Unwarranted Variation Report
Wednesday 18th September 2019
Today, we launch the Unwarranted Variation Report and we believe that the recommendations in this report can help to remedy the problem of inequalities of access to treatment and highlight opportunities in delivering optimal treatment of heart valve disease.
As the Chief Executive of Heart Valve Voice, I am lucky enough to work on a daily basis with patients who have been diagnosed with, and effectively treated for the condition. Sadly, many people with heart valve disease in the UK go undiagnosed, and access to effective treatment is variable across the country. Our mission is to improve the diagnosis, treatment and management of the condition by raising awareness of the need for timely detection and intervention, to ensure all patients receive appropriate care and support no matter where they live.
The OxVALVE Study reported that for people over the age of 65, the prevalence of heart valve disease will increase from 1.5 million people currently, to double that in 2046 and to as many as 3.3 million people by 2056, representing a 122% increase.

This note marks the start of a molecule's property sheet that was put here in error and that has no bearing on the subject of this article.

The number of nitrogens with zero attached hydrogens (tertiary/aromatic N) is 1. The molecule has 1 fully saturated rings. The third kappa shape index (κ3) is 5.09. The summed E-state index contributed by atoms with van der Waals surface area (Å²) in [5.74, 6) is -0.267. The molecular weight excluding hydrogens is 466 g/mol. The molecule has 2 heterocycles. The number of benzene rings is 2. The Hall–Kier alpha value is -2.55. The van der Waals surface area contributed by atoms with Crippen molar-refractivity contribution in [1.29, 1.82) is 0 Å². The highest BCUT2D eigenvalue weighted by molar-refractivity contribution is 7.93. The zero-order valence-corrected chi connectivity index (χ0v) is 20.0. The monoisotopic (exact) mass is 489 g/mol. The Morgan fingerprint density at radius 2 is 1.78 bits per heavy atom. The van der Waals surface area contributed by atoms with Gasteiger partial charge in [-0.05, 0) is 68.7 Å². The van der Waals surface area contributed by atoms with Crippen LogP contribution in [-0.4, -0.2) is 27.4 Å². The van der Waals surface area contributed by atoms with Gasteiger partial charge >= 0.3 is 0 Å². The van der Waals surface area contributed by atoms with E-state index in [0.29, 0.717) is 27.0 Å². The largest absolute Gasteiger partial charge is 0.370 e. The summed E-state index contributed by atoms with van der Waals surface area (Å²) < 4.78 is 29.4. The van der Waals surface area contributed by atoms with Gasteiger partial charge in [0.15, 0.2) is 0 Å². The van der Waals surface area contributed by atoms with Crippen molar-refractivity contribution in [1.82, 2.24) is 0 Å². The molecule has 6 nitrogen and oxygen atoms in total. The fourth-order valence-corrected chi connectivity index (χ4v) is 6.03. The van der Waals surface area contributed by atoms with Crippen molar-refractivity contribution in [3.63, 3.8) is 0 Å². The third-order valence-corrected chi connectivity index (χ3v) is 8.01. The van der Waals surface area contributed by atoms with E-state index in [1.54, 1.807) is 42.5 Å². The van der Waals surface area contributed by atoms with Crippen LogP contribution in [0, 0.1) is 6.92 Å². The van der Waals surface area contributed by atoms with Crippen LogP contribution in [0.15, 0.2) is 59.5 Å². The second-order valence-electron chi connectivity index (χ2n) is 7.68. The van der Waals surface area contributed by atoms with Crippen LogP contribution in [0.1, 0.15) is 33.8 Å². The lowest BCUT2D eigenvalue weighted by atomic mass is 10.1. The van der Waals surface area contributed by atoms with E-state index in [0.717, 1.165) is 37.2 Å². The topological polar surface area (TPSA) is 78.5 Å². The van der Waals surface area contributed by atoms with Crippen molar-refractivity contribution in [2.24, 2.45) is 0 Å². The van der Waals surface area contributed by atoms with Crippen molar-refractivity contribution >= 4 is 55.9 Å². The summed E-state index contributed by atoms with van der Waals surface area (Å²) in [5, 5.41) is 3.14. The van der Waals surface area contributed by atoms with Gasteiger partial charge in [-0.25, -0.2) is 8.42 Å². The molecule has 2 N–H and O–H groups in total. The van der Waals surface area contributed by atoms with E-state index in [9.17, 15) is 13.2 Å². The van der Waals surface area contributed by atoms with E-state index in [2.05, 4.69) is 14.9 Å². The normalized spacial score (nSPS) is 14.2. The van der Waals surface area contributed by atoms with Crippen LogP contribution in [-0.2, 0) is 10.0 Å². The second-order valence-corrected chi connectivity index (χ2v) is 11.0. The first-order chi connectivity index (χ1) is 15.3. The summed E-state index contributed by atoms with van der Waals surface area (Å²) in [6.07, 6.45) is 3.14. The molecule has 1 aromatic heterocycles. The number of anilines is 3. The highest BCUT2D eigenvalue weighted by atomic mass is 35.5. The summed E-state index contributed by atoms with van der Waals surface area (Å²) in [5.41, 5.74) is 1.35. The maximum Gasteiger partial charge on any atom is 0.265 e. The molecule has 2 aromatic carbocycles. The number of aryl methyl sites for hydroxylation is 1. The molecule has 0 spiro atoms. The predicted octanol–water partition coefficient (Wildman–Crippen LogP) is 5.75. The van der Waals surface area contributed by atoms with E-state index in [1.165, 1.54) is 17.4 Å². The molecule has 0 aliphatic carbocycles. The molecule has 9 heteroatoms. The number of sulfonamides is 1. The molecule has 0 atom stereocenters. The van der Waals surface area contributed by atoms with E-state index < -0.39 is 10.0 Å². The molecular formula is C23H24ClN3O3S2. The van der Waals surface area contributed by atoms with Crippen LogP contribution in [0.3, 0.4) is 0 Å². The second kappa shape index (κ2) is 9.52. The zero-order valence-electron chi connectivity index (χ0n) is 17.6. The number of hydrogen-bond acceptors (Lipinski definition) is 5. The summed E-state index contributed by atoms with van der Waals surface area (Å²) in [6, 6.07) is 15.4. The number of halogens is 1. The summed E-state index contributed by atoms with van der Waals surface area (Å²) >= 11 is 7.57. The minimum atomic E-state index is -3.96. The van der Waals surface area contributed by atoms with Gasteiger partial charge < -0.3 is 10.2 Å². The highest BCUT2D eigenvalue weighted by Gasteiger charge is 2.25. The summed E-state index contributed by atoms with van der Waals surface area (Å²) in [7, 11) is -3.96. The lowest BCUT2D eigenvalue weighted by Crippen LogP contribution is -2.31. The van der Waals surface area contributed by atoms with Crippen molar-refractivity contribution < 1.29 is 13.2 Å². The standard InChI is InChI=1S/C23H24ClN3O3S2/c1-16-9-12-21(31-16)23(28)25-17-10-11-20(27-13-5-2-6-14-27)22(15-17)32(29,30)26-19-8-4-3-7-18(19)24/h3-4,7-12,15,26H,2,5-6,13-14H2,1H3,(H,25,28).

However, significant variation in the diagnosis, treatment and management of heart valve disease exists across the UK, which means some patients are not so fortunate and experience delays in diagnosis and poor treatment, which can seriously affect their long-term prospects. The quality of a patient’s treatment should not be dependent on where in the country they live and how effective or ineffective a patient pathway is delivered.
We have seen a number of new technologies made available to valve disease patients on the NHS. The technology involved in procedures such as Aortic Valve Replacement (AVR) Mitral Valve Replacement (MVR) and Transcatheter Aortic Valve Replacement (TAVI) have significantly improved outcomes, allowing many patients to return to living normal, active and symptom free lives.
Today, we launch the Unwarranted Variations Report and we believe that the recommendations in this report can help to remedy this problem and by delivering optimal treatment of heart valve disease, rather than increasing the burden on the NHS, can actually help to save costs in the longer term, by keeping patients out of hospital and living independent lives. Given the burden of heart valve disease, which is only set to increase, it is critical that action is taken now to address these issues.
Watch our animated video that shows Malcolms story of how his treatment could have taken a different path https://youtu.be/6S7m9ajocR4!
Read the full report here.